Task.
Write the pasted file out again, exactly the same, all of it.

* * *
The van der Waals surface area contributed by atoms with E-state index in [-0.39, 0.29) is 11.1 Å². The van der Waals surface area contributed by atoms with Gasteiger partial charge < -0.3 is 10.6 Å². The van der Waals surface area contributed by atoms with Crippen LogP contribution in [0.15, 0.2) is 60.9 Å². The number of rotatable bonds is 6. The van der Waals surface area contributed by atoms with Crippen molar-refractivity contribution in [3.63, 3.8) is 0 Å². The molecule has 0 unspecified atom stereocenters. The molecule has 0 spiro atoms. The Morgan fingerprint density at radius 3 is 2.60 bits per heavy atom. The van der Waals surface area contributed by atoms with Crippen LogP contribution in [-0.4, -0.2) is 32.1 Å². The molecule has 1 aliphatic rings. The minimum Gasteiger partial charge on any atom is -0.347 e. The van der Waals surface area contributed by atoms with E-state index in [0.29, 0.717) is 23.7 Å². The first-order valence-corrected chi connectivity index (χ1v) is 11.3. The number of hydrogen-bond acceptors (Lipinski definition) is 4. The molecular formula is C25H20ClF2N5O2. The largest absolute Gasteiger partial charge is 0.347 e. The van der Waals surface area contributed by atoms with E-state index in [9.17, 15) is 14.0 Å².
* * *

The van der Waals surface area contributed by atoms with E-state index in [-0.39, 0.29) is 11.1 Å². The van der Waals surface area contributed by atoms with Gasteiger partial charge < -0.3 is 10.6 Å². The van der Waals surface area contributed by atoms with Crippen LogP contribution in [0.15, 0.2) is 60.9 Å². The number of rotatable bonds is 6. The van der Waals surface area contributed by atoms with Crippen molar-refractivity contribution in [3.63, 3.8) is 0 Å². The molecule has 0 unspecified atom stereocenters. The molecule has 0 spiro atoms. The Morgan fingerprint density at radius 3 is 2.60 bits per heavy atom. The van der Waals surface area contributed by atoms with Crippen LogP contribution in [-0.4, -0.2) is 32.1 Å². The molecule has 1 aliphatic rings. The minimum Gasteiger partial charge on any atom is -0.347 e. The van der Waals surface area contributed by atoms with E-state index in [0.29, 0.717) is 23.7 Å². The first-order valence-corrected chi connectivity index (χ1v) is 11.3. The number of hydrogen-bond acceptors (Lipinski definition) is 4. The molecular formula is C25H20ClF2N5O2. The largest absolute Gasteiger partial charge is 0.347 e. The van der Waals surface area contributed by atoms with E-state index in [9.17, 15) is 14.0 Å².